Thursday, 14 December 2017

Actress playing the cook is the extra ingredient in French farce

Actress playing the cook is the extra ingredient in French farce

Don’t Dress for Dinner | Mill at Sonning | Thursday, May 10

YOU have to love the French — adultery is the unwritten part of their constitution, unhindered by moral issues, entirely accepted, governed only by its expense.

Robin Hawdon’s adaptation of Marc Camoletti’s Don’t Dress for Dinner makes sure this Gallic tradition doesn’t flag and Ron Aldridge’s skilful use of the Mill’s stage keeps up a breakneck speed.

The story: man plots a dirty weekend with his mistress while his wife is planning the same with her husband’s best friend. Both plans are thwarted at the beginning of the play and the next two hours is a series of misunderstandings, very singular double entendres and mistaken or mis-allocated identity and they each try to hide it from the other.

So far, so farcical and this show is right up there with the Mill’s very high standards.

But there’s an extra ingredient here on top of a well-chosen cast who give their all and leak buckets of perspiration in the process.

Finty Williams!

We last saw her at the Mill last year as Elvira in Blithe Spirit, when she stole the show.

She does the same here as a mouthy cook who is by turns dowdy, common, sexy, alluring and always appealing. The very best thing about her is her timing — it’s exquisite, with just the right amount of duration and weight given to every syllable to make it work at its best for her. That cannot be taught, it comes from within.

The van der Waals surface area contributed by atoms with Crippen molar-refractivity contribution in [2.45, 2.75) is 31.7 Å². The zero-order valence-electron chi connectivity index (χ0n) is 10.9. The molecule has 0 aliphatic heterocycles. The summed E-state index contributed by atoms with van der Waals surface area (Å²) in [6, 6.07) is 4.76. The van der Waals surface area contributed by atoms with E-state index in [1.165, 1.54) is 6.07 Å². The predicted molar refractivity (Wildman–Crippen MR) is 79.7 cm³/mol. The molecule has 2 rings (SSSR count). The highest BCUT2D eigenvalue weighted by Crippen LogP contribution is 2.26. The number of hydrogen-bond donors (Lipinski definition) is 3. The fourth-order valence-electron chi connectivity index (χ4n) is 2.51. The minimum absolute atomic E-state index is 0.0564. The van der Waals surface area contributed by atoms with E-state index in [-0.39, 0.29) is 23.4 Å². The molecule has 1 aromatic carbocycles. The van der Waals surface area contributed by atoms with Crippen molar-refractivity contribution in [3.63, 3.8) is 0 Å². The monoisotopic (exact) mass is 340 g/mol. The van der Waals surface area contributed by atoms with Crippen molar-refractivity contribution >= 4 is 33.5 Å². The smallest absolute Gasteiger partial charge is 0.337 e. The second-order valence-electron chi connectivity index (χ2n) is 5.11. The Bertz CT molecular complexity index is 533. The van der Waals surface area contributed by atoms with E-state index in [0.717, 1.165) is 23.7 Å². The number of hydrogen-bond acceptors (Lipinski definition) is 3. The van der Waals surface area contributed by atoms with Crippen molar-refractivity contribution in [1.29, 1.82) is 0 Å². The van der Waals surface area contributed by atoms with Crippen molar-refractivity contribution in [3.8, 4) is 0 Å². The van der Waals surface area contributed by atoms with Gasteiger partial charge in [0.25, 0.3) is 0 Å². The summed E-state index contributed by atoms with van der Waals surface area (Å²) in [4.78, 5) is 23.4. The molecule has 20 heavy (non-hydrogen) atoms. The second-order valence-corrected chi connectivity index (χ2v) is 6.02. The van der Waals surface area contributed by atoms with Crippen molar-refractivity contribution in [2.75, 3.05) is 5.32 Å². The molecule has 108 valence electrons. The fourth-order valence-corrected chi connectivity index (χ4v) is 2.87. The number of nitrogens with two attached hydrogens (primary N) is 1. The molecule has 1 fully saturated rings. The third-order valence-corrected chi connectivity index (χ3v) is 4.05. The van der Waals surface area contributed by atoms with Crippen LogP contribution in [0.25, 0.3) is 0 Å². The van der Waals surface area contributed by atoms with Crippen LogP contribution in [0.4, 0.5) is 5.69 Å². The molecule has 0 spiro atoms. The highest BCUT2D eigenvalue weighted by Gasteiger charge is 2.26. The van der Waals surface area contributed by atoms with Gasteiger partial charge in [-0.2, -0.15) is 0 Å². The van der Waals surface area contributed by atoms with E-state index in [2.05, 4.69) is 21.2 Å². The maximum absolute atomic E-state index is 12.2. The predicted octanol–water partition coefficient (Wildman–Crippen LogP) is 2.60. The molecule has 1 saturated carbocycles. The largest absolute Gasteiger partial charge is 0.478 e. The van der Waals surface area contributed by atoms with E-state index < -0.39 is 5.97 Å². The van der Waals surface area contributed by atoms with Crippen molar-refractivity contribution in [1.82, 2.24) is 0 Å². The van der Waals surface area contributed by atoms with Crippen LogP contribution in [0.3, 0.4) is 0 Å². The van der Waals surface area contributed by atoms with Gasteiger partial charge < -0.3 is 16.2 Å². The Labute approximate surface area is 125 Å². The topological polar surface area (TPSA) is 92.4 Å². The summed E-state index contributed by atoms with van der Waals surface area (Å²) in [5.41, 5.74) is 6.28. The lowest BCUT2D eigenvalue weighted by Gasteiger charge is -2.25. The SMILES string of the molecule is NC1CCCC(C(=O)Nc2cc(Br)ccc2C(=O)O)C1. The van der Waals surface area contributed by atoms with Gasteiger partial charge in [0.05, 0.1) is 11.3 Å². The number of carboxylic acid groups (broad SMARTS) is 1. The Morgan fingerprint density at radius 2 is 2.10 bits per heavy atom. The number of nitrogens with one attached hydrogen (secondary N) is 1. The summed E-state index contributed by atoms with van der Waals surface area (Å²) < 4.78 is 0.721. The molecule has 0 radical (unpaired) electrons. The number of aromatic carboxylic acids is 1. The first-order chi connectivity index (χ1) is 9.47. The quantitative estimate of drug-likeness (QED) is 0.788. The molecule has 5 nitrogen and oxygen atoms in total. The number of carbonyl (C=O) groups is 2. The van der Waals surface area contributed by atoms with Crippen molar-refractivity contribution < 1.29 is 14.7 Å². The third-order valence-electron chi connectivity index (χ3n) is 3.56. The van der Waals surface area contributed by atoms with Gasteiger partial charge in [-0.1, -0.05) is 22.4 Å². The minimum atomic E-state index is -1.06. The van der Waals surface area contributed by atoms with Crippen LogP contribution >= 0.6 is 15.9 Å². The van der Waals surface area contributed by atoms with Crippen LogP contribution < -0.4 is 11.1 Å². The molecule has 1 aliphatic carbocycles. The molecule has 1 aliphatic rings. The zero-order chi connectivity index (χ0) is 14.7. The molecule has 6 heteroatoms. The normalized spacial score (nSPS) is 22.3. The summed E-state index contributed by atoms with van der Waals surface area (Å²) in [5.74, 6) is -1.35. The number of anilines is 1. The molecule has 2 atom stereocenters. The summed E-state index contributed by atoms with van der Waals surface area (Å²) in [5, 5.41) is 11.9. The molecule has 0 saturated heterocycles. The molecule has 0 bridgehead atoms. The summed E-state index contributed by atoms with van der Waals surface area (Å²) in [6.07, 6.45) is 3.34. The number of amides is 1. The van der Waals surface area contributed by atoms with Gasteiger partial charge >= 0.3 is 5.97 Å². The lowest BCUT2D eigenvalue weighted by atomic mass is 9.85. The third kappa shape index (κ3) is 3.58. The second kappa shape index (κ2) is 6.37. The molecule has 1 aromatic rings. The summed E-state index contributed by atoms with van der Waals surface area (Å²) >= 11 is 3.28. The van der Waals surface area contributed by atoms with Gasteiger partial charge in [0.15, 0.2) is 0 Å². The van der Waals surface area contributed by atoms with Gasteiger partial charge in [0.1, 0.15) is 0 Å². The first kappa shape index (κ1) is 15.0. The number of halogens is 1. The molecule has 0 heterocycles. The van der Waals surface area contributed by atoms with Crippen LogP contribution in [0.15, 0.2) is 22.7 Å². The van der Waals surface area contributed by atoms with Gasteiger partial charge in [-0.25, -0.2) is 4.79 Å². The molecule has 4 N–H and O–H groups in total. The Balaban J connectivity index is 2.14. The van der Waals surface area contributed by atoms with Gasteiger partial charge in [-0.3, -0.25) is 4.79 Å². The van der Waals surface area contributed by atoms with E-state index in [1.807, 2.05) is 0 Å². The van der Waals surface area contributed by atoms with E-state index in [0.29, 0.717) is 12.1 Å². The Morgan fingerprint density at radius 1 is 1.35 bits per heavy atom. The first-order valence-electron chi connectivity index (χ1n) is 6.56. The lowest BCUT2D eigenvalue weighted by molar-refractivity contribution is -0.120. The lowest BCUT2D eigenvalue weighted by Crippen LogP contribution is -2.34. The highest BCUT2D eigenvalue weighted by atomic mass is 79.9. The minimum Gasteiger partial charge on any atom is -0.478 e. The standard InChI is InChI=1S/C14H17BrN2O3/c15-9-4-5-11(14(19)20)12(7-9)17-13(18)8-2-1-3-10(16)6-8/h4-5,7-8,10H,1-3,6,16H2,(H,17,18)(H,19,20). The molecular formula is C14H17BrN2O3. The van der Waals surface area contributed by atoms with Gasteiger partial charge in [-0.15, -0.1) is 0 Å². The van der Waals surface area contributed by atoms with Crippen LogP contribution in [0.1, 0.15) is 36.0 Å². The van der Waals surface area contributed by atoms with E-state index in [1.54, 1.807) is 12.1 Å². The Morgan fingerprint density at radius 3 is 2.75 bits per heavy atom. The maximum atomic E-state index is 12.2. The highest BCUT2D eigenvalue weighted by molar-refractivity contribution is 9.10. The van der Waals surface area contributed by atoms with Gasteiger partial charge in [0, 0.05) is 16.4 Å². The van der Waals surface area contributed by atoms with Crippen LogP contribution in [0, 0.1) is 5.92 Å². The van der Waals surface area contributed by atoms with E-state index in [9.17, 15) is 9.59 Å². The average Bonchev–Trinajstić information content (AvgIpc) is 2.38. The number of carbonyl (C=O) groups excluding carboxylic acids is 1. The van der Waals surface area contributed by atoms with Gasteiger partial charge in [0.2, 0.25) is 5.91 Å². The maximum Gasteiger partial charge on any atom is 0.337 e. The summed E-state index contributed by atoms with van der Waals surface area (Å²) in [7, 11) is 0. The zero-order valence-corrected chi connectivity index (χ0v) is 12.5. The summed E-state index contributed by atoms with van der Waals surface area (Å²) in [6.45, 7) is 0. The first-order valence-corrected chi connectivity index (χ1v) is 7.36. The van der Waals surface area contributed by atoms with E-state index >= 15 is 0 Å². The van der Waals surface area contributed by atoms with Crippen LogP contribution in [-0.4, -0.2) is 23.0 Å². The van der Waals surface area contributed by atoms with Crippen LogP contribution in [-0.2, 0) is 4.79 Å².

She is magnificent as the cook determined to cash in on her employers’ embarrassment.

Special mention also for Amber Edlin as the disloyal wife. She’s a stunner, raising the question of why on earth her husband, played by Nick Waring, would want to stray.

But this is a French adaptation, so of course he does — he’d be abusing the constitution if he didn’t. His best friend, Rikki Lawton’s Robert, dominates his scenes with his energy and controlled abandon.

Camoletti also wrote Boeing Boeing, which the Mill staged a couple of years ago, and it obviously suits the theatre and its audience.

We live in different times and the French idea of morality, or lack of it, fits our time much better than it might have done in previous decades.

This production of Don’t Dress for Dinner revels in that naughtiness and so do we.

Until July 1.

Mike Rowbottom

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